Tonight at the IT Pro Toronto we did a pre-launch
of the Infrastructure 2010 project.
Have you ever been in a position where you just don’t have a clear grasp of a concept
or design? It’s not fun. As a result, CIPS
Toronto, IT Pro Toronto, and TorontoSQL banded
together to create a massive event to help make things a little more clear.
To give you a clearer understanding of how corporate networks work. Perhaps
to explain why some decisions are made, and why in retrospect, some are bad decisions.
Infrastructure 2010 is about teaching you everything there is to know about a state-of-the-art,
best practices compliant, corporate intranet. We will build, from the ground
up, an entire infrastructure. We will teach you how to build, from the ground
up, an entire infrastructure.
Sessions are minimum 300 level, and content-rich. Therefore:
Well, maybe. (P.S. if you work for Microsoft, pretend you didn’t see that picture)
The other day I had the opportunity to take part in an interesting meeting with Microsoft.
The discussion was security, and the meeting members were 20 or so IT Pro’s, developers,
and managers from various Fortune 500 companies in the GTA. It was not a sales call.
Throughout the day, Microsofties Rob Labbe and Mohammad Akif went into significant
detail about the current threat landscape facing all technology vendors and departments.
There was one point that was paramount. Security is not all about technology.
Security is about the policies implemented at the human level. Blinky-lighted devices
look cool, but in the end, they will not likely add value to protecting your network.
Here in lies the problem. Not too many people realize this -- hence the purpose of
Towards the end of the meeting, as we were all letting the presentations sink in,
I asked a relatively simple question:
What resources are out there for new/young people entering the security field?
The response was pretty much exactly what I was (unfortunately) expecting: notta.
Security it seems is mostly a self-taught topic. Yes there are some programs at schools
out there, but they tend to be academic – naturally. By this I mean that there is
no fluidity in discussion. It’s as if you are studying a snapshot of the IT landscape
that was taken 18 months ago. Most security experts will tell you the landscape changes
daily, if not multiple times a day. Therefore we need to keep up on the changes in
security, and any teacher will tell you, it’s impossible in an academic situation.
Keeping up to date with security is a manual process. You follow blogs, you subscribe
to newsgroups and mailing lists, your company gets hacked by a new form of attack,
etc., and in the end you have a reasonable idea of what is out there yesterday. And
you know what? This is just the attack vectors! You need to follow a whole new set
of blogs and mailing lists to understand how to mitigate such attacks. That sucks.
Another issue is the ramp up to being able to follow daily updates. Security is tough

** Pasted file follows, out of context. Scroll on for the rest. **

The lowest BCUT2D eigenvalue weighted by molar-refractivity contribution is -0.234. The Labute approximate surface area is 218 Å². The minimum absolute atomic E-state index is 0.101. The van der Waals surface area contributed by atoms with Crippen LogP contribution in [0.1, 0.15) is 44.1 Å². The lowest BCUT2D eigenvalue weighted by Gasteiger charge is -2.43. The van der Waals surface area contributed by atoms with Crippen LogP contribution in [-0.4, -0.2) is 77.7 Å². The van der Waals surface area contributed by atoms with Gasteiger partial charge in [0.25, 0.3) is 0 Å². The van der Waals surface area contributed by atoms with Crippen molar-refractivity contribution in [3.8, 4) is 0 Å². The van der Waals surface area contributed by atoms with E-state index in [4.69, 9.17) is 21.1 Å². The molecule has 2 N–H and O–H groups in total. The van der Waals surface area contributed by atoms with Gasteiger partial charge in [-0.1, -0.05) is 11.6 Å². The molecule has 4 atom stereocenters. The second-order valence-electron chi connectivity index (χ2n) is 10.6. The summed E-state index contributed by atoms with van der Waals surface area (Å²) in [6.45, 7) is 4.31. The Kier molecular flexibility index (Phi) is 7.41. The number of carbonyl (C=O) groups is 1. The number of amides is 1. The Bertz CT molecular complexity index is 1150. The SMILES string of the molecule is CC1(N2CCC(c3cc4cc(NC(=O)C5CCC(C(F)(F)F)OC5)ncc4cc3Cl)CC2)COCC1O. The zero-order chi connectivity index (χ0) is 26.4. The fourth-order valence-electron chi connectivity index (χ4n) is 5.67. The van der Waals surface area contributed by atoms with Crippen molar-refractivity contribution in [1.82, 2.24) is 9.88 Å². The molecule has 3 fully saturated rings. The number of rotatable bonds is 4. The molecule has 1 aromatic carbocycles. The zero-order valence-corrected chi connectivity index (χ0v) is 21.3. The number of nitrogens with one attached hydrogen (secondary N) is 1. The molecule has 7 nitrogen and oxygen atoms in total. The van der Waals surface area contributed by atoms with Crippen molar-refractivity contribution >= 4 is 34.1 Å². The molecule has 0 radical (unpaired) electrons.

when starting out. It involves so many different processes at so many different levels
of the application interactions that eyes glaze over at the thought of learning the
ins and outs of security.
So here we have two core problems with security:
Security changes daily – it’s hard to keep up
It’s scary when you are new at this
Let’s start by addressing the second issue. Security is a scary topic, but let’s breaks
it down into its core components.
Security is about keeping data away from those who shouldn’t see it
Security is about keeping data available for those who need to see it
At its core, security is simple. It starts getting tricky when you jump into the semantics
of how to implement the core. So let’s address this too.
A properly working system will do what you intended it to do at a systematic level:
calculate numbers, view customer information, launch a missile, etc. This is a fundamental
tenant of application development. Security is about understanding the unintended
consequences of what a user can do with that system.
These consequences are of the like:
Cross Site Scripting attacks
Cross Site Forgery attacks
Buffer overflow attacks
Breaking encryption schemes
Once you understand that these types of attacks can exist, everything is just semantics
from this point on. These semantics are along the line of figuring out best practices
for system designs, and that’s really just a matter of studying.
Security is about understanding that anything is possible. Once you understand attacks
can happen, you learn how they can happen. Then you learn how to prevent them from
happening. To use a phrase I really hate using, security is about thinking outside
Most developers do the least amount of work possible to build an application. I am
terribly guilty of this. In doing so however, there is a very high likelihood that
I didn’t consider what else can be done with the same code. Making this consideration
is (again, lame phrase) thinking outside the box.
It is in following this consideration that I can develop a secure system.